The summer has ended, autumn has taken over and winter is looming, many people suffer from a type of depression called Seasonal Affective Disorder or SAD. SAD is related to the changes in the seasons. Research has found that it begins and ends at roughly the same times every year. Many people who suffer with season affective disorder find their symptoms start int he fall and continue and at times worsen through the winter months. SAD may lower your energy and many people find they become moody. Rarely does SAD cause depression as we change into the spring or early summer. Roughly 2 to 3% of North Americans will experience SAD in their lifetime. Research has found that up to 15% will suffer a milder form of SAD that leaves them slightly depressed but still able to live life without an major disruptions. SAD makes up nearly 10% of all depression cases.
Research has found that adults are a higher risk of SAD as opposed to children and teenagers. The risk of SAD declines after the age of 50. Researchers are doing more studies to find out why. Women seem to be more likely to experience seasonal affective disorder. Research suggests that women may be at risk of SAD by nearly 9 times more than men. Living in a more northern country or city raises your risk of SAD. The farther away from the equator you live, the more at risk you are from SAD. Research believes that the amount of daylight you get as you move north changes, and that change may be a part of SAD.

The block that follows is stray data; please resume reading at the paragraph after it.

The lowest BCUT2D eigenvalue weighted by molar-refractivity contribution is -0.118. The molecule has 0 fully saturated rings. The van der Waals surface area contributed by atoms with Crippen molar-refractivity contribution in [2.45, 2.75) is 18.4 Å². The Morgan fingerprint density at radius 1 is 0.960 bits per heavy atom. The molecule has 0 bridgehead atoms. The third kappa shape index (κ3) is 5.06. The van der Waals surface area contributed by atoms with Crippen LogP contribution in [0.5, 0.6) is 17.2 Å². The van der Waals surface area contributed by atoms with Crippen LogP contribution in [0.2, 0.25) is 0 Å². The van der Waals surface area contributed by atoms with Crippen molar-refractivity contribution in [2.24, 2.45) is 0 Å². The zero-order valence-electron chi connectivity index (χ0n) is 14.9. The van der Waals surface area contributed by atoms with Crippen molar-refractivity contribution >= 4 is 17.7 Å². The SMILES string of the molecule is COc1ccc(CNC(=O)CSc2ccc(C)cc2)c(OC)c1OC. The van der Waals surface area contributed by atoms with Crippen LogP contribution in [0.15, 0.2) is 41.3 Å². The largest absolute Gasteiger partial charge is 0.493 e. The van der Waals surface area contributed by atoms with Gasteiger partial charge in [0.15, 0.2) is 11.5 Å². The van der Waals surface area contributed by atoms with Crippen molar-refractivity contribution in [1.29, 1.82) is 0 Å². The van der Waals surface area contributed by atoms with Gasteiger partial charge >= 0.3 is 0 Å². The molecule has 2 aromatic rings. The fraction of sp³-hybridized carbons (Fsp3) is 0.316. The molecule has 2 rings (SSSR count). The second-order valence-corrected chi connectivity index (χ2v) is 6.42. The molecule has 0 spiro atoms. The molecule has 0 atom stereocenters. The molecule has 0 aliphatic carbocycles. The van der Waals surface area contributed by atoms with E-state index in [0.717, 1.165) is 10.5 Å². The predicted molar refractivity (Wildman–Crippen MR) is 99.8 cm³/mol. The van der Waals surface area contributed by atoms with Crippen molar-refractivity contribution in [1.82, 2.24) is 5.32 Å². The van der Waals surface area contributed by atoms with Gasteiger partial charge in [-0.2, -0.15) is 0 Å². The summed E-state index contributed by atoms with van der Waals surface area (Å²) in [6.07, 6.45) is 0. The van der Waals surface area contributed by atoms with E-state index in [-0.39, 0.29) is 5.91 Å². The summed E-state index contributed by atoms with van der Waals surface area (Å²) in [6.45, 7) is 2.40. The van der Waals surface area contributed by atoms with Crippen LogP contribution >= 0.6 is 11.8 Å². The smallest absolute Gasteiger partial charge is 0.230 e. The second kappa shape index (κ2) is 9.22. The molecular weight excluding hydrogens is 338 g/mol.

If you think you are suffering with SAD, speak with your doctor. Your doctor can assist with treatments that would be the best for your condition. It is also important to speak with your doctor to rule out other explanations for the symptoms you have. Your doctor will help you with the treatment path that would be best such as light therapy which involves sitting near a special kind of light for 30 minutes a day. The light causes a chemical change in the brain that improves mood and symptoms. Up to 80% of people with SAD have found great relief from the use of the light therapy. Cognitive behavior therapy has been found to be effective in treating the symptoms of SAD. A therapist can help to teach skills that help to change the view of the world around the person suffering from SAD. Medication has been used to treat SAD. Your doctor can best find the proper medication to relieve the symptoms. Research has also found that self help is an effective way to battle SAD. A healthy diet, exercise, good sleep habits and staying connected to friends is a beneficial way to treat SAD. Managing stress is another helpful way to alleviate some symptoms of seasonal affective disorder.